A common element in the accounts of many self-employed individuals (and partnerships) is a deduction for the wages of family members, particularly a spouse (or civil partner). For example, in over 30 years as a tax practitioner I have seen countless claims for ‘wife’s wages’.
Most claims for deductions of this nature are valid and commercially justifiable. However, in some cases deductions are seemingly claimed routinely and on an arbitrary basis (e.g. £100 per week, or an amount just below the threshold at which National Insurance contributions become payable, or possibly at a level to utilise the spouse’s personal allowances). In such cases, it is important to remember that no deduction is allowed to the business proprietor for expenses unless they are incurred ‘wholly and exclusively’ for the purposes of the trade (ITTOIA 2005, s 34(1)(a)). An identical rule applies to companies (CTA 2009, s 54(1)(a)), which are beyond the scope of this article.
Disputes between taxpayers and HM Revenue and Customs (HMRC) (and its predecessor, the Inland Revenue) about deductions for wages in respect of family members (including spouses in some instances) have been the subject of a number of tax cases over the years. These cases have set a precedent for the general proposition that, to be a valid deduction, the following conditions must all be met:
- The amounts must be realistic and not excessive for the work done (e.g. Copeman v William Flood and Sons Ltd  1 KB 202);
- The payments must be recorded in the business records (and PAYE operated as appropriate) (e.g. Abbott v CIR  SSCD 41); and
- The amounts must actually be paid to the spouse for the work done, and not be mere accounting entries (e.g. Moschi v Kelly CA 1952, TC 442).
Even if a spouse’s wages satisfies the above criteria, in order to claim a trading deduction for the period of account in question, the amount charged in the accounts must be ‘paid’ (as under ITTOIA 2005, s 37) within nine months from the end of that period, or the deduction is deferred to the period of account in which it was paid (s 36).
A tax deduction for excessive spouse’s wages is not necessarily ‘all or nothing’. The above ‘wholly and exclusively’ rule also provides that a partial deduction is not prohibited for any identifiable part or proportion of the expense which is incurred wholly and exclusively for the purposes of the trade (s 34(2)). HMRC guidance in its Business Income manual (at BIM47105) states that if the facts show that a “definite part or proportion” of the remuneration is not wholly and exclusively laid out or expended for the purposes of the trade, profession, or vocation, that part or proportion should be disallowed.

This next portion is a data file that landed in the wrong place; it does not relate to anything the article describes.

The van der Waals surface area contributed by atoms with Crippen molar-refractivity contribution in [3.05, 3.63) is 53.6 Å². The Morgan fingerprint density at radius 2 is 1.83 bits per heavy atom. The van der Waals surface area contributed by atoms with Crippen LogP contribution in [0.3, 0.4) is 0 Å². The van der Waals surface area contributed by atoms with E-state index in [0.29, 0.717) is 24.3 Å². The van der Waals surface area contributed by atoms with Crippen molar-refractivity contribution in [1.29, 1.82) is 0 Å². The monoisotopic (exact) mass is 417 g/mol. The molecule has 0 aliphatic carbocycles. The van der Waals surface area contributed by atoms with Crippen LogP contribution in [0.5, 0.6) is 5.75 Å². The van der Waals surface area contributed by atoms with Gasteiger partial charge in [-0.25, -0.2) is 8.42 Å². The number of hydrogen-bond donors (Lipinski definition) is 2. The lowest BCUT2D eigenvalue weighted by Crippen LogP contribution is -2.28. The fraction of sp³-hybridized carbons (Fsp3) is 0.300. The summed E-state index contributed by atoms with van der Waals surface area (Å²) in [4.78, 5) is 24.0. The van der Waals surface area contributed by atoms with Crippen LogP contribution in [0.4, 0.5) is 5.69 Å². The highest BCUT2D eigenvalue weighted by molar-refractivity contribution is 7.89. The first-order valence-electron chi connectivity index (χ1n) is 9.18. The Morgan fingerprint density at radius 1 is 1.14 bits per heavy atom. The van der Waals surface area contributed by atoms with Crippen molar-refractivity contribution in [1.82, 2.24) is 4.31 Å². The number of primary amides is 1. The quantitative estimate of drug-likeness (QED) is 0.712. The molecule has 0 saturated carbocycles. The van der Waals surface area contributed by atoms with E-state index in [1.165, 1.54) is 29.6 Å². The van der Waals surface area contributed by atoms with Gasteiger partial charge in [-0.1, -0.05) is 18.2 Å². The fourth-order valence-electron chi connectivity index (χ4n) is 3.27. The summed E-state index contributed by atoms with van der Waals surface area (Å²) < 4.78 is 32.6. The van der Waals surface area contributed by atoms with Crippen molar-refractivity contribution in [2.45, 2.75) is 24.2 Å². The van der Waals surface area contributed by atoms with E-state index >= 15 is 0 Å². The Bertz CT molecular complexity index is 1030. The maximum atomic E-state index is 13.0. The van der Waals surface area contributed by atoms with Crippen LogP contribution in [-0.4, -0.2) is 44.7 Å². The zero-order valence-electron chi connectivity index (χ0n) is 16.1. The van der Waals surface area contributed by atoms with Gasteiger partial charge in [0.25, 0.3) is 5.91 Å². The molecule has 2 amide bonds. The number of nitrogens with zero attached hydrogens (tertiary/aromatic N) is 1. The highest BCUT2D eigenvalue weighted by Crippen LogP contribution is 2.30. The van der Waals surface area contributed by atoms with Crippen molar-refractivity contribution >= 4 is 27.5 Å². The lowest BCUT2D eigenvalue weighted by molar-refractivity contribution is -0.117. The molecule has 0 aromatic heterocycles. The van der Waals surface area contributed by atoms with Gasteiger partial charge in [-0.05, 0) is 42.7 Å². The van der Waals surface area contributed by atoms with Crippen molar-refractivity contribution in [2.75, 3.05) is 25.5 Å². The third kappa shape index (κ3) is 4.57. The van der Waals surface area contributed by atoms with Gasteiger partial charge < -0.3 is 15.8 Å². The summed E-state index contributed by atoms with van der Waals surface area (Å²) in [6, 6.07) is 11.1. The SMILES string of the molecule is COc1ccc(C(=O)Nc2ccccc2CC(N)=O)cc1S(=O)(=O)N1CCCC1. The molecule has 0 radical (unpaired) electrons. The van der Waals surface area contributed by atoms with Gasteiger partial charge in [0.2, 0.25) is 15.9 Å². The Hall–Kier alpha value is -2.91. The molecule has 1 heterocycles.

In Scott & Ingham v Trehearne  9 TC 69, commission on profits of 33.33% paid by a self-employed individual to each of his two sons was held to have been excessive on the evidence, and 10% was regarded as paid for services rendered and deductible from business profits.
More recently, in McAdam v Revenue and Customs  UKFTT 838 (TC), following an enquiry into the taxpayer’s tax return for 2013/14 and review of his business records as a self-employed plumbing and heating engineer, HMRC concluded that the deduction claimed for wife’s wages was unreasonable. The taxpayer argued that a salary of £90 per week for his wife was not excessive for the duties she carried out “…to maintain the administrative and accounting functions and these duties extend, and are not restricted to, taking telephone enquiries, processing orders and checking part prices”. HMRC accepted that the taxpayer’s wife had done some work, but calculated that an appropriate wage would be £1,344 per annum, at an hourly rate of £8.
The First-tier Tribunal pointed out that it had been furnished with no credible evidence by the taxpayer to support even the wife’s level of working activities that HMRC was prepared to accept, let alone the “nine or ten hours per week” claimed by the taxpayer. The taxpayer’s appeal was dismissed.
A payment for spouse’s wages that is partly disallowed as a business deduction for the self-employed individual is nevertheless likely to remain fully taxable income of the recipient.
Alternatively, even if fully deductible, in some cases HMRC may argue that the wages are taxable income of the worker’s spouse instead, such as under the ‘settlements’ anti-avoidance rules (or, for companies, as remuneration of a controlling director rather than their spouse) (see BIM47106).
In addition to the above criteria for a valid claim for spouse’s wages, evidence of the work done by the spouse and the time spent performing that work should be retained, and their rate of pay should be no higher than a commercial level.
The above article was first published in Business Tax Insider (July 2017) (www.taxinsider.co.uk).